• Fright Night (2011): each major credit of the film is accompanied by a brief clip from the film, which then freezes and acquires a stylized filter as the name appears.
  • Breaking Dawn Part 2 has one that basically acts as a credits montage for all five of the Twilight movies; basically if an actor played a character that had a name, they're in the montage, whether they were in all of the movies or just one.
  • The credits sequence in But I'm a Cheerleader shows a few brief clips of each actor before showing their name. Amusingly, the actor playing Megan's boyfriend's segment begins with a Gross-Up Close-Up of him trying to kiss her.

     Live Action TV 
  • Many programs of T.A.T. Communications Co. (later Embassy Productions) — among them, but not limited to Diff'rent Strokes, The Facts of Life and One Day at a Time — used montages. Diff'rent Strokes froze its shots for most of its seasons, while The Facts of Life and One Day at a Time used clips that usually lasted 5-10 seconds each.
  • Each episode of the Cirque du Soleil variety series Solstrom featured a montage covering most of the acts in the episode. Each act got text offering interesting details on the performer(s)/acts who weren't imported from Cirque's live shows, and the name of the specific show for those who were.
  • The compilation episodes of Whose Line Is It Anyway? UK.
  • Scrubs (At least up to season 7) had stills from the episode that just aired during the credits sequence. However, most of these stills were from events that that little to do with the episode's plot, such as JD's daydreams.
  • The A-Team would show a funny or action-filled clip from the episode, and then freeze it at the most hilarious or climactic moment and a section of the credits would appear. Lather, rinse, repeat.
  • The final episode of The Shield ends with a very moving nostalgic montage of both happy and sad events from earlier in the series.
  • With Billy's departure in Power Rangers Zeo, we got a montage of Billy scenes going back to day one over the credits instead of the then-usual Hilarious Outtakes.
  • Star Trek: The Original Series did this with a slight twist: Some of the stills shown during the closing credits were from entirely different episodes, usually ending with a particularly iconic image (the Green-Skinned Space Babe or the giant-headed alien puppet Balok).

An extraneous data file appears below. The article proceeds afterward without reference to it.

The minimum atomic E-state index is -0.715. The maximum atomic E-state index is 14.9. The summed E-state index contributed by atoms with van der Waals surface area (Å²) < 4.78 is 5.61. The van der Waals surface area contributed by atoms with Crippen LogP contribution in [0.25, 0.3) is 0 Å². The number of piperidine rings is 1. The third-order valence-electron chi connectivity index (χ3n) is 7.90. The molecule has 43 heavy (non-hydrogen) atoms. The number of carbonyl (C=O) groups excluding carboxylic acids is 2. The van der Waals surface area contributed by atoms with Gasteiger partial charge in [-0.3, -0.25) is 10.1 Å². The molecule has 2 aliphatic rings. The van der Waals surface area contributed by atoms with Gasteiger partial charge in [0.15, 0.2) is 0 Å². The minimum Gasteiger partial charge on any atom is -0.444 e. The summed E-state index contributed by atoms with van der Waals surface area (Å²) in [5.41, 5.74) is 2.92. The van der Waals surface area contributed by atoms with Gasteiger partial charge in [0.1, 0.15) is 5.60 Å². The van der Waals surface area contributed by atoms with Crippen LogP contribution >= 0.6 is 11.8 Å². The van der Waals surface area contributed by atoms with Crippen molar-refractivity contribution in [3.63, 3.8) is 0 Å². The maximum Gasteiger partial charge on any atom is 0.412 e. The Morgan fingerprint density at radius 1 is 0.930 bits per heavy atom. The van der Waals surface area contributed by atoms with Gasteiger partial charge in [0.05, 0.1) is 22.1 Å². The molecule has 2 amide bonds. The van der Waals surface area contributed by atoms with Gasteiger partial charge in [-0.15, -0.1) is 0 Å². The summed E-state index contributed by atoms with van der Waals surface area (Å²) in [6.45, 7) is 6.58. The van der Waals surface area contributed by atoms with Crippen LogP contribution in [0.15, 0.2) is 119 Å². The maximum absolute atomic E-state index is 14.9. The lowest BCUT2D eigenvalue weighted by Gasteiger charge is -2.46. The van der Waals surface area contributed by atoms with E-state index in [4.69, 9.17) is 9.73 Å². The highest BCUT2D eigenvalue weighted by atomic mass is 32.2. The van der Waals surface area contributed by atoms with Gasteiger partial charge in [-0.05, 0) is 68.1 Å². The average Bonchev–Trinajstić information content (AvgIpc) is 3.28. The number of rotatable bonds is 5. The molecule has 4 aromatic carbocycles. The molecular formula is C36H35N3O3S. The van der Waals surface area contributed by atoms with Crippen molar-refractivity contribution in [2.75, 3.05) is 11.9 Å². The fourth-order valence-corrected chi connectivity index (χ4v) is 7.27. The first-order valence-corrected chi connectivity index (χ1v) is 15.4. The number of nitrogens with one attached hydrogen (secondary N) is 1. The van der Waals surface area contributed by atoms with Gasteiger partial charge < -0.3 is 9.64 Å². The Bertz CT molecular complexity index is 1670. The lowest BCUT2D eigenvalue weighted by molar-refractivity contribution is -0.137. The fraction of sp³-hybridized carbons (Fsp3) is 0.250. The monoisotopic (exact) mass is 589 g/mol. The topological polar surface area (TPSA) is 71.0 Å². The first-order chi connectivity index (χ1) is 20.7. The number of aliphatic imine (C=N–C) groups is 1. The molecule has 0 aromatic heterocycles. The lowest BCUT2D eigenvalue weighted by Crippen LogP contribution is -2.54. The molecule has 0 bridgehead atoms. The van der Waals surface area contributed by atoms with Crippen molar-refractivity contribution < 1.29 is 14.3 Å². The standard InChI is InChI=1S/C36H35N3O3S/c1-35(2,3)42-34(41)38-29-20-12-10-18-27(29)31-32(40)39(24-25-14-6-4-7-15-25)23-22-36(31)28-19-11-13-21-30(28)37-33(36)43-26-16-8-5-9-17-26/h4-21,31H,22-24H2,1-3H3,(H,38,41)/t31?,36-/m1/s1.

• The final episode of Babylon 5 end credits featured the first and last images of the regular cast in order of internal chronology.
  • The last episode of Choujuu Sentai Liveman had one of these take the place of the usual ending. Justified in that the montage is a projection from Gash's head.
  • The last episode of Mimpi Metropolitan shows clips from past episodes instead of the usual Hilarious Outtakes.
  • The credits to The Brittas Empire had stills from the episode that had just aired. The only exceptions to this was "High Noon", whose final still was a unique shot of Brittas receiving his George Medal with Helen in tow and the Christmas Specials.
  • FC De Kampioenen: Every episode of the series ends with the credits rolling over (or, in later seasons, next to) clips of scenes shown earlier in the episode, accompanied by the theme music of the series.
  • Every episode credits of Jejak Suara Adzan is accompanied by a montage of stills from the episode while the finale credits has a montage of stills from the whole series.
  • Replacing the usual On the Next, the ending credits for the finale of Janda Kembang is shown with a montage of clips of Salmah's moments with Malik and Kemal throughout the series.

    Video Games 
  • Octopath Traveler: The game keeps track of the final blow done to every boss, and once the player beats their chosen protagonist's fourth chapter, replays them all in the background while credits scroll.
  • Ōkami had one, but it was sadly cut out of the Wii version.
  • RPG Maker lets you make your own Credits Montage by putting a "snapshot" event in your game, which records the image and later shows it during the credits.
  • Sonic the Hedgehog:
  • Done in Mario & Luigi: Dream Team, although the montage shows the events after the game and the gang's vacation through the same areas they explored.
  • ''The King of Dragons' credits shows all the bosses the player fought in the game.
  • Final Fantasy IX, although the last sequence widens to show parts not included in the original shot.
  • Chrono Cross, in black and white, with extra clips at the end.
  • Both Ouendan games and Elite Beat Agents have stylized black-and-white versions of the good endings for some of the levels.
  • Mad Father: All of the CG graphic cutscenes shown throughout the game appear over the credits, from Monika's portrait, straight through to the eponymous man himself gone mad. Also counts as a Photo Montage.
  • Credits in the Polish adventure game Wacki: Kosmiczna Rozgrywka include a number of animated scenes from the game, squashed off to the side.

    Western Animation 


Video Example(s):

Alternative Title(s): Series Ending Montage


Danny Phantom

For the final episode of "Danny Phantom", special credits were developed which depict Danny in several action poses.

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Main / FinaleCredits